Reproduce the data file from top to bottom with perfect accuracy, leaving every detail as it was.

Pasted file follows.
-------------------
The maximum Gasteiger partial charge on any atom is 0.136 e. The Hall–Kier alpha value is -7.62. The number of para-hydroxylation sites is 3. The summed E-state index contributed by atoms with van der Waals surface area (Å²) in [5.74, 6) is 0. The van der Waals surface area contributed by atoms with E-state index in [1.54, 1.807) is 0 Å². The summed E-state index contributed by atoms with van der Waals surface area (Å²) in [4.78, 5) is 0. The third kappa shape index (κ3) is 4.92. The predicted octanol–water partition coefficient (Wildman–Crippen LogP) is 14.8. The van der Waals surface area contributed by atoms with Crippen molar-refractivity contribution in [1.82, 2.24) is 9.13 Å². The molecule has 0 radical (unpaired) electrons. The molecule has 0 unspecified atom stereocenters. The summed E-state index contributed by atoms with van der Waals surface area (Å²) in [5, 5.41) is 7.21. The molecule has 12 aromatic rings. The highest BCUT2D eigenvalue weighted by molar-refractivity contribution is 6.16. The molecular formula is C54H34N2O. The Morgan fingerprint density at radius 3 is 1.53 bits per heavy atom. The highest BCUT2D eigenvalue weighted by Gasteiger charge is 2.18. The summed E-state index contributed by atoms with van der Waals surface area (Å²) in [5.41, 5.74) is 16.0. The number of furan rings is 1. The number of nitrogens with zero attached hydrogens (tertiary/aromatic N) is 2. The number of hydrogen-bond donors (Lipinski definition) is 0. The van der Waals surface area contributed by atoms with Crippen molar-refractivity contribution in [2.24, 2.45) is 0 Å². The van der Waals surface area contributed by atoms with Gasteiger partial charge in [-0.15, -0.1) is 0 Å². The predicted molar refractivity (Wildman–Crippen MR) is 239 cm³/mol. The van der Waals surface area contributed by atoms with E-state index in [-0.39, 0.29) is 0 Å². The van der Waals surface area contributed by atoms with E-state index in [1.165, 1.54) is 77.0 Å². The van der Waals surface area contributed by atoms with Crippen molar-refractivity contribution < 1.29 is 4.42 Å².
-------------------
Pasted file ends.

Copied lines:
The maximum Gasteiger partial charge on any atom is 0.136 e. The Hall–Kier alpha value is -7.62. The number of para-hydroxylation sites is 3. The summed E-state index contributed by atoms with van der Waals surface area (Å²) in [5.74, 6) is 0. The van der Waals surface area contributed by atoms with E-state index in [1.54, 1.807) is 0 Å². The summed E-state index contributed by atoms with van der Waals surface area (Å²) in [4.78, 5) is 0. The third kappa shape index (κ3) is 4.92. The predicted octanol–water partition coefficient (Wildman–Crippen LogP) is 14.8. The van der Waals surface area contributed by atoms with Crippen molar-refractivity contribution in [1.82, 2.24) is 9.13 Å². The molecule has 0 radical (unpaired) electrons. The molecule has 0 unspecified atom stereocenters. The summed E-state index contributed by atoms with van der Waals surface area (Å²) in [5, 5.41) is 7.21. The molecule has 12 aromatic rings. The highest BCUT2D eigenvalue weighted by molar-refractivity contribution is 6.16. The molecular formula is C54H34N2O. The Morgan fingerprint density at radius 3 is 1.53 bits per heavy atom. The highest BCUT2D eigenvalue weighted by Gasteiger charge is 2.18. The summed E-state index contributed by atoms with van der Waals surface area (Å²) in [5.41, 5.74) is 16.0. The number of furan rings is 1. The number of nitrogens with zero attached hydrogens (tertiary/aromatic N) is 2. The number of hydrogen-bond donors (Lipinski definition) is 0. The van der Waals surface area contributed by atoms with Crippen molar-refractivity contribution in [2.24, 2.45) is 0 Å². The van der Waals surface area contributed by atoms with Gasteiger partial charge in [-0.15, -0.1) is 0 Å². The predicted molar refractivity (Wildman–Crippen MR) is 239 cm³/mol. The van der Waals surface area contributed by atoms with E-state index in [-0.39, 0.29) is 0 Å². The van der Waals surface area contributed by atoms with E-state index in [1.165, 1.54) is 77.0 Å². The van der Waals surface area contributed by atoms with Crippen molar-refractivity contribution < 1.29 is 4.42 Å².